Monterey Bay Aquarium Research Institute

 


Deep-sea chemistry
Day 7: It’s a gusher!
August 16, 2011

Location: Spinnaker Gas Vent site
Latitude: 48º 40.47 N
Longitude: 126º 50.46 W

Large pockets of methane gas in the seafloor can change the shape of the terrain. So when an otherwise flat expanse of seafloor is punctuated by many small mounds, like blisters on an overworked hand, there’s a good chance that they were created by the growing methane pressure from below. Careful surveys of two such mounds today helped to verify that theory.

The new tripod first used a few days ago to improve the use of the laser Raman probe was sent back to the seafloor. With the new handle that pilot Randy Prickett built onboard and the lessons learned from the first deployment, the tripod became an excellent tool for conducting surveys. This new contraption made it easy to conduct perfect, clean, controlled insertion of the probe into the seafloor, even if the mud was difficult to penetrate.

The pilots found it much easier to make a clean, straight insertion of the laser probe into the seafloor by using a sturdy tripod.

The methodical survey involved inserting the probe at incremental depths at sites just outside the mound, on the mound’s flanks, and at the top of the mound. The methane signal grew with depth in the sediment and as the sampling neared the top of the mound. The strongest signal was at a depth of 30 centimeters at the top of the mound. For the first time, a bit of the solid methane hydrate got into the delicate probe and froze it up so that no further measurements could be taken until the “frozen” methane could be removed.

The only way to clear the probe was to bring the tool up to about 450 meters until the water got warmer and the pressure decreased—conditions that would make the hydrate dissolve. But before leaving for the trip up, we stopped to collect a push core for collaborator Laura Lapham’s research. Some bubbles popped out when that sample was removed. So the logical next step, to see what was there, was to use a long metal rod to poke around. This unleashed an impressive methane gusher from the seafloor. The bubbles spewed out forcefully for some time.

This forceful gusher of gas bubbles flowed for at least a couple of hours after we poked around in the seafloor where a strong methane signal had been detected. The gas was trapped at shallow depth below the seafloor.
The bubble stream was so forceful it showed up clearly on the ship’s sonar. The red section rising up from the bottom of the image (representing the seafloor at a depth of 1,272 meters) is the acoustic signal bouncing off the methane gusher. Notice the thin red lines going up, across, and back down; these represent the remotely operated vehicle on its brief journey to 400 meters to clear the laser probe of hydrate. The gas plume dissolves well before reaching the surface.

The bubbles were still gushing when we returned two hours later after bringing the ROV up to about 400 meters depth to clear the probe of hydrate. As the ROV neared the site, a big crab ambled over, apparently thinking there’d be something good to eat.

This crab dipped its claws into the bottom of the gusher to get a snack and put something in its mouth. Soon we saw hydrate forming on its face and in its mouth. Apparently the crab realized this was not a good place for healthy food and started picking at its mouth to pull out the ice-like hydrate that had gotten stuck there.

Before returning to the surface, we did a favor for our colleagues back at the Monterey Bay Aquarium Research Institute and went to check on a whale’s remains. We took careful video of the site so that scientists Bob Vrijenhoek and Shannon Johnson could see how the animal community that lives off the dead whale has changed since it was last seen.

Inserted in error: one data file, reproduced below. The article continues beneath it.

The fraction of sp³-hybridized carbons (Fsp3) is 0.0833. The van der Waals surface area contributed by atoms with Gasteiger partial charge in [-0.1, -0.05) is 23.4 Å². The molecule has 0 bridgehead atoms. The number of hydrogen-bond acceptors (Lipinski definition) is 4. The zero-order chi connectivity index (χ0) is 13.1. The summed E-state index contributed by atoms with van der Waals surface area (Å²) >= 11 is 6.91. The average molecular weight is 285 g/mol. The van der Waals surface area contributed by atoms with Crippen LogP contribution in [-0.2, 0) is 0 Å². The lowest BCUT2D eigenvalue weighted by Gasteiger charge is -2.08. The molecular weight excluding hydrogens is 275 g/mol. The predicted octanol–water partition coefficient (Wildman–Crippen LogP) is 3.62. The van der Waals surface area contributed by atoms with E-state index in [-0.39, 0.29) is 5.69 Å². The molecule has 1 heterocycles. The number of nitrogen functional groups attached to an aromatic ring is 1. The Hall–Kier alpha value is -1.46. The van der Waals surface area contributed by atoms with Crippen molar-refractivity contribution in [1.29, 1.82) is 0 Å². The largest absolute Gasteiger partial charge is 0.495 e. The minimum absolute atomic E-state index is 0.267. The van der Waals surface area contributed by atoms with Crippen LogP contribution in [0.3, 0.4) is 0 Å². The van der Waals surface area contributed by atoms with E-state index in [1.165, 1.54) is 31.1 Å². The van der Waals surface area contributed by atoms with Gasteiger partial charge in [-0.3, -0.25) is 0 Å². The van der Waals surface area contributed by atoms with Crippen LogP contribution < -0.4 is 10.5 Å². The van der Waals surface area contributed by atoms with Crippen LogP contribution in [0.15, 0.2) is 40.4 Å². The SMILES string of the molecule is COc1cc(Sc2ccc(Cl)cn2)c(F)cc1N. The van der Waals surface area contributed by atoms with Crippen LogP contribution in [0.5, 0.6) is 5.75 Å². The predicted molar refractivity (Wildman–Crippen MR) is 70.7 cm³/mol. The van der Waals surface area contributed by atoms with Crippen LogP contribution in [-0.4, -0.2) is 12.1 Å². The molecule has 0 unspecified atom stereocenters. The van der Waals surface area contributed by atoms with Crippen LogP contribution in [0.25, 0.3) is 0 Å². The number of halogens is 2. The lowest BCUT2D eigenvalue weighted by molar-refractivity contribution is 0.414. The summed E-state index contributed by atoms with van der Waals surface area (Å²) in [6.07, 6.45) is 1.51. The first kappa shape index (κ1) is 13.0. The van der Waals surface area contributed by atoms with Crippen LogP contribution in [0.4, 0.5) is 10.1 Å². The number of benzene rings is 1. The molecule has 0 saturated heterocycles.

Above, a whale’s spinal column as it rests on the seafloor. This whale has been dead for several years and has created a source of food for a wide variety of animals. Below, the whale’s skull and jawbones, with an octopus, snails, rockfish, crabs, and a snail tower right on top of the skull.

— Nancy Barr



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Leg 1
 Equipment

R/V Western Flyer

The R/V Western Flyer is a small water-plane area twin hull (SWATH) oceanographic research vessel measuring 35.6 meters long and 16.2 meters wide. It was designed and constructed for MBARI to serve as the support vessel for ROV operations. Her missions include the Monterey Bay as well as extended cruises to Hawaii, Gulf of California and the Pacific Northwest.

ROV Doc Ricketts

ROV Doc Ricketts is MBARI's next generation ROV. The system breaks new ground in providing an integrated unmanned submersible research platform, with many powerful features providing efficient, reliable and precise sampling and data collection in a wide range of missions.

Laser Raman spectrometer DORISS2

By bouncing a specially tuned laser beam off of almost any object or substance—solid, liquid, or gas—a laser Raman spectrometer can provide information about that object's chemical composition and molecular structure.

Push cores

A push-core looks like a clear plastic tube with a rubber handle on one end. Just as its name implies, the push core is pushed down into loose sediment using the ROV's manipulator arm. As the sediment fills up the core, water exits out the top through one-way valves. When the core is pulled up again, these valves close, which (most of the time) keeps the sediment from sliding out of the core tube. When we bring these cores back to the surface, we typically look for living animals and organic material in the sediments.

Vibracores

Vibracoring is a common technique used to obtain samples from water-saturated sediment. These corers work by attaching a motor that induces high frequency vibrations in the core liner that in turn liquefies the sediment directly around the core cutter, enabling it to pass through the sediment with little resistance.

CO2 accumulator

Carbon dioxide is a liquid at the temperatures and pressures on the seafloor where hydrates are known to occur. Because of this, one cannot simply take down a tank of gas and expect to be able to release it at depth. Instead, the CO2 piston accumulator is used to deliver precise volumes of liquid CO,2 to experiments on the seafloor. The valves are operated hydraulically by remote control and hydraulic pressure is used to expel the liquid CO2 and deliver it to the experiments.